World History 1816
About the history of the world in 1816, the year without summers, the invention of the kaliedoscope and stethoscope.
TWO CENTURIES OF WORLD HISTORY: 1778-1978
* Because of unusually low temperatures and unseasonable snowstorms in western Europe and North America, 1816 became known as "The Year without Summer." Connecticut was hit by a blizzard on June 6; Savanna, Ga. had a high of 46 degree F on July 4. Modern speculation has placed the blame for the weird weather on dust and ash from the Apr. 5, 1815 eruption of the Tambora volcano on the island of Sumbawa, near Java.
* Chaka became Zulu chieftain. This sadistic, partly crazed, but often brilliant leader united the Zulus into a ruthless military force that wielded power in Natal, a province in South Africa, for over half a century.
Sir David Brewster, Scottish-born physicist noted for major scientific contributions in the field of optics and the polarization of light, invented the kaleidoscope, a popular children's toy consisting of a tube containing a pair of mirrors that produced symmetrical images from reflections of objects at the end of the tube. Through a defect in his patent registration, he never profited from his invention.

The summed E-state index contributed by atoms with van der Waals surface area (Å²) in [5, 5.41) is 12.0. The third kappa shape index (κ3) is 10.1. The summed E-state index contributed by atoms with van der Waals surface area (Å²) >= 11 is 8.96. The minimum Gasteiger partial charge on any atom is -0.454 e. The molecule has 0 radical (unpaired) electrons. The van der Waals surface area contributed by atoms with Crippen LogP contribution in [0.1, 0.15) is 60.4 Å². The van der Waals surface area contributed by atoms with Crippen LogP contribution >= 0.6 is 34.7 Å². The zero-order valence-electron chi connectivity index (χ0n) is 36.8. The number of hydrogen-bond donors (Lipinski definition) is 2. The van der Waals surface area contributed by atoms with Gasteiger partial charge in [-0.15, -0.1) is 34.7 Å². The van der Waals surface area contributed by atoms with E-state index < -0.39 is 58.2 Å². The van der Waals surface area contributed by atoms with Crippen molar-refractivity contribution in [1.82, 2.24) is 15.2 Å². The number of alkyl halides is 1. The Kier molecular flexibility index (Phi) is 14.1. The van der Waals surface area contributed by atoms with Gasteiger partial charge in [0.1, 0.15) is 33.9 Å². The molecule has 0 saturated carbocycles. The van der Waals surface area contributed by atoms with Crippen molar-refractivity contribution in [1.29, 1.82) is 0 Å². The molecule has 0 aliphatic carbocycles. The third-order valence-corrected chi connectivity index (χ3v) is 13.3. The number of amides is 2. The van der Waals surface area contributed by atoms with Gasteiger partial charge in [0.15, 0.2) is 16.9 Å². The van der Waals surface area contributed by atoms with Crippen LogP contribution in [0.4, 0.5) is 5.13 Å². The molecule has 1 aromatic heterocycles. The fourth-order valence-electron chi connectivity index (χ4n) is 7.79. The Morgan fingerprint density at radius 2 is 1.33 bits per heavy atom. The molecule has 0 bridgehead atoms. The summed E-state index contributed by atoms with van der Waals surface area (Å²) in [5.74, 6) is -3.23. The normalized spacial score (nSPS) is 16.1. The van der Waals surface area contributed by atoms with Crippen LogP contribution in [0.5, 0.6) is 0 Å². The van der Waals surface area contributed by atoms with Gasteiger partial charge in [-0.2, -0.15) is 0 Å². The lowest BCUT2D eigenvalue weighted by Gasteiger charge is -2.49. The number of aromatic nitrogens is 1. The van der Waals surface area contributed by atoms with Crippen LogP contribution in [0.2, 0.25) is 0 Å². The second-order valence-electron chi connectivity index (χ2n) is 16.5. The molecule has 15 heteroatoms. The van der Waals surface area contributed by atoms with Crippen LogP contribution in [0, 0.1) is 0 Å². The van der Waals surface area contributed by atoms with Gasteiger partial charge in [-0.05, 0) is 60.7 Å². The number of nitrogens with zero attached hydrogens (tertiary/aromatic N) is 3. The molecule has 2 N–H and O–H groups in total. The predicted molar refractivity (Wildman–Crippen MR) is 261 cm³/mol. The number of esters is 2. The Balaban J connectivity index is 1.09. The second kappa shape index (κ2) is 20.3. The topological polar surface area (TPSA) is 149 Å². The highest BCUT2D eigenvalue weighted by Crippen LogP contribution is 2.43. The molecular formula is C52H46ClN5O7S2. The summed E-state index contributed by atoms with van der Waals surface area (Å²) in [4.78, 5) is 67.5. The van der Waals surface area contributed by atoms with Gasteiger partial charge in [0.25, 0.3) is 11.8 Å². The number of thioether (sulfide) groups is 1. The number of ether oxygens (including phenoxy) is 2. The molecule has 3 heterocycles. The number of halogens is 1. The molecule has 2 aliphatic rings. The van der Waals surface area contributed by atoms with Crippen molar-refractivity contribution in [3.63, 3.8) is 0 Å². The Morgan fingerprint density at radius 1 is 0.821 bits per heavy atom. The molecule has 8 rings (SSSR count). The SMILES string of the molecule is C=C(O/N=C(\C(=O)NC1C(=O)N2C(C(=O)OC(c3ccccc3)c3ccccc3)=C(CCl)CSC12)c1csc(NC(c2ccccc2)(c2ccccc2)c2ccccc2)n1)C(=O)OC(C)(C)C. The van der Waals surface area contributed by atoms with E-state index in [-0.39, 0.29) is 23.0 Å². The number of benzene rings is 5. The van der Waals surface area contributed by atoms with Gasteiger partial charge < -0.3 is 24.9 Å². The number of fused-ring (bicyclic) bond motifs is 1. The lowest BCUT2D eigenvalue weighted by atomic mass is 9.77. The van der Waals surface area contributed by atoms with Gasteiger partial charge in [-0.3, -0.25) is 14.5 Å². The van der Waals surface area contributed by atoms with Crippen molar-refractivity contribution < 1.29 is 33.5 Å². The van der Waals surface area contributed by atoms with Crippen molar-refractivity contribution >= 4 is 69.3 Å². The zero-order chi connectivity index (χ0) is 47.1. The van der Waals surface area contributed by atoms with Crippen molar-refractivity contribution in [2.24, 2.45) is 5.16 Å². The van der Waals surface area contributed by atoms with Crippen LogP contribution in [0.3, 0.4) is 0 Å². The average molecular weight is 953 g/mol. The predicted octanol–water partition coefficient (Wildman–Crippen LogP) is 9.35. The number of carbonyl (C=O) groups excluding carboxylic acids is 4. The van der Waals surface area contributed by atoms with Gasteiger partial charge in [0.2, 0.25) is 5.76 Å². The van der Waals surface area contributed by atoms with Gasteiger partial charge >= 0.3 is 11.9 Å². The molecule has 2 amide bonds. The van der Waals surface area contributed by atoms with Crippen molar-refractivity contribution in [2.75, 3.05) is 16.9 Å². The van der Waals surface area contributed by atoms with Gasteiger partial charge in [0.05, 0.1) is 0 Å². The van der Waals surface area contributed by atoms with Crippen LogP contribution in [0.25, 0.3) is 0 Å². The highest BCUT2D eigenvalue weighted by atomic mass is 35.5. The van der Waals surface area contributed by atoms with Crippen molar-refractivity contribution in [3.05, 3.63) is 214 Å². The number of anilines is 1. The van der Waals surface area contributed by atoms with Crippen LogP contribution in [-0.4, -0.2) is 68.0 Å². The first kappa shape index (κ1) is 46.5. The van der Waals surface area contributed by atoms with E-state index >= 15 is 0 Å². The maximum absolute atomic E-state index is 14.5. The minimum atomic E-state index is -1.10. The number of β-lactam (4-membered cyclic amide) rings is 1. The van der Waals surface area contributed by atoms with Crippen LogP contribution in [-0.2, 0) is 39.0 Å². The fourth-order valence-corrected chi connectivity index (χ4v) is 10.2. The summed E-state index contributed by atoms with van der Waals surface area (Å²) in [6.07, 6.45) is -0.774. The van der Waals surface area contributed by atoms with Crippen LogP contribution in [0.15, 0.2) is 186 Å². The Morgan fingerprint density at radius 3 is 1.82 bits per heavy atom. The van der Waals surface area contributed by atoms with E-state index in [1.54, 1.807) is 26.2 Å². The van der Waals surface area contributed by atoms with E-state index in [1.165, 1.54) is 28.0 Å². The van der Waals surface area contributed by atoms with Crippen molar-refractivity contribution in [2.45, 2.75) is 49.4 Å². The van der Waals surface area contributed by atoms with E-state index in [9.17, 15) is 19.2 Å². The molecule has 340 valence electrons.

* Rene Theophile Laennec, a Frenchman called the father of chest medicine, invented the original stethoscope, a foot-long wooden tube that enabled him to hear sounds made by his patients' hearts and lungs.
* Having previously arranged with the Turks to remove the priceless sculptures from the Parthenon in Athens, Lord Elgin sold his "marbles" to the British government for $35,000.
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